I gathered that was the case - it just isn't something I've come across and it seems redundant to use the double option.  Is it really widespread enough that it needs mentioning?

On Sat, Sep 29, 2018 at 5:02 PM Read Weaver via Callers <callers@lists.sharedweight.net> wrote:
Sorry I was unclear. Because some contra callers say “mad robin” and some contra callers say “double mad robin,” meaning the same thing, and if you’ve learned it as “mad robin” and a new-to-you caller says “double mad robin,” you’ll think it’s a different figure.

On Sep 28, 2018, at 8:51 AM, Folk Dance <ceilidh.caller.bob@gmail.com> wrote:

I don't think the distinction is necessary is it?  "mad robin with your neighbour" is clearly distinct from "1s in the middle mad robin" so why add double mad robin?  It'd be like calling most petronella's double petronellas because they have four people moving but the original petronella is for 1s only.


On Fri, Sep 28, 2018 at 1:29 PM Read Weaver via Callers <callers@lists.sharedweight.net> wrote:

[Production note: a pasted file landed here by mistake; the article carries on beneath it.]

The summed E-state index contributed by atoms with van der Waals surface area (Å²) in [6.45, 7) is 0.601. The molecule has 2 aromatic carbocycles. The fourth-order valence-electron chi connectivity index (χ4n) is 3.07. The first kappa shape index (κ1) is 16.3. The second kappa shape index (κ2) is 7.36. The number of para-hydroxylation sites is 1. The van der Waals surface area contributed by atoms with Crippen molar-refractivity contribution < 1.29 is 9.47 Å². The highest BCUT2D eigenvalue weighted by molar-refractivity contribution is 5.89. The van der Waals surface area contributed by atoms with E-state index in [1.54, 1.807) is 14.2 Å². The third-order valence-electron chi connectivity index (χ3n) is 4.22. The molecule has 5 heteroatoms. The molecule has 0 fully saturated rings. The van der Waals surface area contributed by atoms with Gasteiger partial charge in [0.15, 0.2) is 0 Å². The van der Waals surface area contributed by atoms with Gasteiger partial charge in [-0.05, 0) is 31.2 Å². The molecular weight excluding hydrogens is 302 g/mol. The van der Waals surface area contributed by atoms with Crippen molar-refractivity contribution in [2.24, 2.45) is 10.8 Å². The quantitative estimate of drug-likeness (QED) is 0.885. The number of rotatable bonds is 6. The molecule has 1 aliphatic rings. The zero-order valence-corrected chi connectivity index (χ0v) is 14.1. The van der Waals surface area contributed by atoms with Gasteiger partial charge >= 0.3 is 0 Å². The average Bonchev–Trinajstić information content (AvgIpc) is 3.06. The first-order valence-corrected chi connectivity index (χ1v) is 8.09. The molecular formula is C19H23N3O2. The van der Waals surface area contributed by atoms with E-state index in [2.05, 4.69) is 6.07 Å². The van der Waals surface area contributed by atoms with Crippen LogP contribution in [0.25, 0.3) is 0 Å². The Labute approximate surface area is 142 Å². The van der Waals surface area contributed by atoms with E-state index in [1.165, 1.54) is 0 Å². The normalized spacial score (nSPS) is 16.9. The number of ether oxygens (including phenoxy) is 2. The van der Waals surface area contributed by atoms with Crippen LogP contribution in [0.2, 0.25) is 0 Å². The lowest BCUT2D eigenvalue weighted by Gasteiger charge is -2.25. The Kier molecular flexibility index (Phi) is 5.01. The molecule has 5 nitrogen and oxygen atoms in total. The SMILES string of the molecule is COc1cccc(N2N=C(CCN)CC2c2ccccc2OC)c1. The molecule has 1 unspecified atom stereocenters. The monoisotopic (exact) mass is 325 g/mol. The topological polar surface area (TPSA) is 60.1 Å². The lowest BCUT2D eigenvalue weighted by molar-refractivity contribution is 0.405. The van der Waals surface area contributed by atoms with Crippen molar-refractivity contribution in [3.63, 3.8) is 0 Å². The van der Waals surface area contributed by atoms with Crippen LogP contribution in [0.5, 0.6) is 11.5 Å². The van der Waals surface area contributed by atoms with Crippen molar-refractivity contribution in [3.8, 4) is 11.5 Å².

It’s perhaps worth saying during the teaching “also called a double mad robin,” since dancers will sometimes hear that (from callers who know ECD). I’ve seen confusion on moderately experienced contra dancers’ faces (and feet) at the term “double mad robin” (thinking you go around twice, or that it involves more than 4 people) because they’ve only ever seen the figure with 4 people moving and they’ve only ever heard it called “mad robin.”
(In the English country dance “Mad Robin,” only two people are moving in the eponymous figure.)

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